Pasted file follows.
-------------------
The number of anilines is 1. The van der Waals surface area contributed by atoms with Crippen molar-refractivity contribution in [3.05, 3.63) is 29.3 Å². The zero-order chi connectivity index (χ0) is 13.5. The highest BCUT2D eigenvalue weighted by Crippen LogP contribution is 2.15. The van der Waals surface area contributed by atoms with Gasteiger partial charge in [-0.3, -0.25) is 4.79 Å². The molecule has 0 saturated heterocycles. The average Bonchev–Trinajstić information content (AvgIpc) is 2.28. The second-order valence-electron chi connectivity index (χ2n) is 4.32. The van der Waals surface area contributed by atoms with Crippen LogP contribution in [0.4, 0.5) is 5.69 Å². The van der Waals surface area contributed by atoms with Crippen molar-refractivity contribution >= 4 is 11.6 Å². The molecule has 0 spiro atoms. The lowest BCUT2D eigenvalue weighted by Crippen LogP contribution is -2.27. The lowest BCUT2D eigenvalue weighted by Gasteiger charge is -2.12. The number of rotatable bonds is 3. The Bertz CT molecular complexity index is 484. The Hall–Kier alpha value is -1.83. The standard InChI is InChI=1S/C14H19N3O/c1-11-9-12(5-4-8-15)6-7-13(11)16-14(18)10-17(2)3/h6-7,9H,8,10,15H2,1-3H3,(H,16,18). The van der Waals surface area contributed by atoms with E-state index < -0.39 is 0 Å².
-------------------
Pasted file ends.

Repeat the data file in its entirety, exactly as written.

The number of anilines is 1. The van der Waals surface area contributed by atoms with Crippen molar-refractivity contribution in [3.05, 3.63) is 29.3 Å². The zero-order chi connectivity index (χ0) is 13.5. The highest BCUT2D eigenvalue weighted by Crippen LogP contribution is 2.15. The van der Waals surface area contributed by atoms with Gasteiger partial charge in [-0.3, -0.25) is 4.79 Å². The molecule has 0 saturated heterocycles. The average Bonchev–Trinajstić information content (AvgIpc) is 2.28. The second-order valence-electron chi connectivity index (χ2n) is 4.32. The van der Waals surface area contributed by atoms with Crippen LogP contribution in [0.4, 0.5) is 5.69 Å². The van der Waals surface area contributed by atoms with Crippen molar-refractivity contribution >= 4 is 11.6 Å². The molecule has 0 spiro atoms. The lowest BCUT2D eigenvalue weighted by Crippen LogP contribution is -2.27. The lowest BCUT2D eigenvalue weighted by Gasteiger charge is -2.12. The number of rotatable bonds is 3. The Bertz CT molecular complexity index is 484. The Hall–Kier alpha value is -1.83. The standard InChI is InChI=1S/C14H19N3O/c1-11-9-12(5-4-8-15)6-7-13(11)16-14(18)10-17(2)3/h6-7,9H,8,10,15H2,1-3H3,(H,16,18). The van der Waals surface area contributed by atoms with E-state index < -0.39 is 0 Å².